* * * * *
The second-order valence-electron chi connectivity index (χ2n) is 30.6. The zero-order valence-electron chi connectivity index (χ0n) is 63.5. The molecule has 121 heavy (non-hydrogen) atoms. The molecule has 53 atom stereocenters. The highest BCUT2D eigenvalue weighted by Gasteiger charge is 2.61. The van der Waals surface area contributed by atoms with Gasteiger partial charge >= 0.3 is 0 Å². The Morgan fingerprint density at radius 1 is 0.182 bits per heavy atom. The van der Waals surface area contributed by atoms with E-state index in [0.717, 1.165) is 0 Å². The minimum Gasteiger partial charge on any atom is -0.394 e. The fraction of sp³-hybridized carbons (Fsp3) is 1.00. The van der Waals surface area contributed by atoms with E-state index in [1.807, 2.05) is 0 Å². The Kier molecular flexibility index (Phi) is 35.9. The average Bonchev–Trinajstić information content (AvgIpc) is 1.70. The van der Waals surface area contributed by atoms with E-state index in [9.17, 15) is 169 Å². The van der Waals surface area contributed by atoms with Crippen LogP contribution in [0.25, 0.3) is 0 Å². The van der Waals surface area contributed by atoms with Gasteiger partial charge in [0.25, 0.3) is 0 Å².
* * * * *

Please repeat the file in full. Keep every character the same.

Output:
The second-order valence-electron chi connectivity index (χ2n) is 30.6. The zero-order valence-electron chi connectivity index (χ0n) is 63.5. The molecule has 121 heavy (non-hydrogen) atoms. The molecule has 53 atom stereocenters. The highest BCUT2D eigenvalue weighted by Gasteiger charge is 2.61. The van der Waals surface area contributed by atoms with Gasteiger partial charge >= 0.3 is 0 Å². The Morgan fingerprint density at radius 1 is 0.182 bits per heavy atom. The van der Waals surface area contributed by atoms with E-state index in [0.717, 1.165) is 0 Å². The minimum Gasteiger partial charge on any atom is -0.394 e. The fraction of sp³-hybridized carbons (Fsp3) is 1.00. The van der Waals surface area contributed by atoms with E-state index in [1.807, 2.05) is 0 Å². The Kier molecular flexibility index (Phi) is 35.9. The average Bonchev–Trinajstić information content (AvgIpc) is 1.70. The van der Waals surface area contributed by atoms with E-state index in [9.17, 15) is 169 Å². The van der Waals surface area contributed by atoms with Crippen LogP contribution in [0.25, 0.3) is 0 Å². The van der Waals surface area contributed by atoms with Gasteiger partial charge in [0.25, 0.3) is 0 Å².